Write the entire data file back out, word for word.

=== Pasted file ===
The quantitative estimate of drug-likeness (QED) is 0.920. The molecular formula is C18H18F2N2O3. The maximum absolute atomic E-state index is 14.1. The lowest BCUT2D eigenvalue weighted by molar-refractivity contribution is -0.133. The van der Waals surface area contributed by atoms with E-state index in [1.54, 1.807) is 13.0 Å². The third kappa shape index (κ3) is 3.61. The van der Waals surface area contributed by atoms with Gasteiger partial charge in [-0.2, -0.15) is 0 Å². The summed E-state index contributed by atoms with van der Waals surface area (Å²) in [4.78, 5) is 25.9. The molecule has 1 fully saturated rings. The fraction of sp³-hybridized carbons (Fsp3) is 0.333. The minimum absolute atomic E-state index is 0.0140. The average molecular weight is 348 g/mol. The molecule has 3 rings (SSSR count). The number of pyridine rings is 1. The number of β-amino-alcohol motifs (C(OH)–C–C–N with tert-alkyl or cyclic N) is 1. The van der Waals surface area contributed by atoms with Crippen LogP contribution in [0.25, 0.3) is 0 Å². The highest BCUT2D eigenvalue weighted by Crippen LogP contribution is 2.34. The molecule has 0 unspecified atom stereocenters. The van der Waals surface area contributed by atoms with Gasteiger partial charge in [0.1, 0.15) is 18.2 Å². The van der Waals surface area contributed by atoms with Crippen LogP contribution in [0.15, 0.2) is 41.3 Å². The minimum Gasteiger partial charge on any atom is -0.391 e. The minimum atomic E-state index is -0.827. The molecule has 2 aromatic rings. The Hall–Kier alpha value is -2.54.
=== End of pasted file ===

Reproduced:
The quantitative estimate of drug-likeness (QED) is 0.920. The molecular formula is C18H18F2N2O3. The maximum absolute atomic E-state index is 14.1. The lowest BCUT2D eigenvalue weighted by molar-refractivity contribution is -0.133. The van der Waals surface area contributed by atoms with E-state index in [1.54, 1.807) is 13.0 Å². The third kappa shape index (κ3) is 3.61. The van der Waals surface area contributed by atoms with Gasteiger partial charge in [-0.2, -0.15) is 0 Å². The summed E-state index contributed by atoms with van der Waals surface area (Å²) in [4.78, 5) is 25.9. The molecule has 1 fully saturated rings. The fraction of sp³-hybridized carbons (Fsp3) is 0.333. The minimum absolute atomic E-state index is 0.0140. The average molecular weight is 348 g/mol. The molecule has 3 rings (SSSR count). The number of pyridine rings is 1. The number of β-amino-alcohol motifs (C(OH)–C–C–N with tert-alkyl or cyclic N) is 1. The van der Waals surface area contributed by atoms with Crippen LogP contribution in [0.25, 0.3) is 0 Å². The highest BCUT2D eigenvalue weighted by Crippen LogP contribution is 2.34. The molecule has 0 unspecified atom stereocenters. The van der Waals surface area contributed by atoms with Gasteiger partial charge in [0.1, 0.15) is 18.2 Å². The van der Waals surface area contributed by atoms with Crippen LogP contribution in [0.15, 0.2) is 41.3 Å². The minimum Gasteiger partial charge on any atom is -0.391 e. The minimum atomic E-state index is -0.827. The molecule has 2 aromatic rings. The Hall–Kier alpha value is -2.54.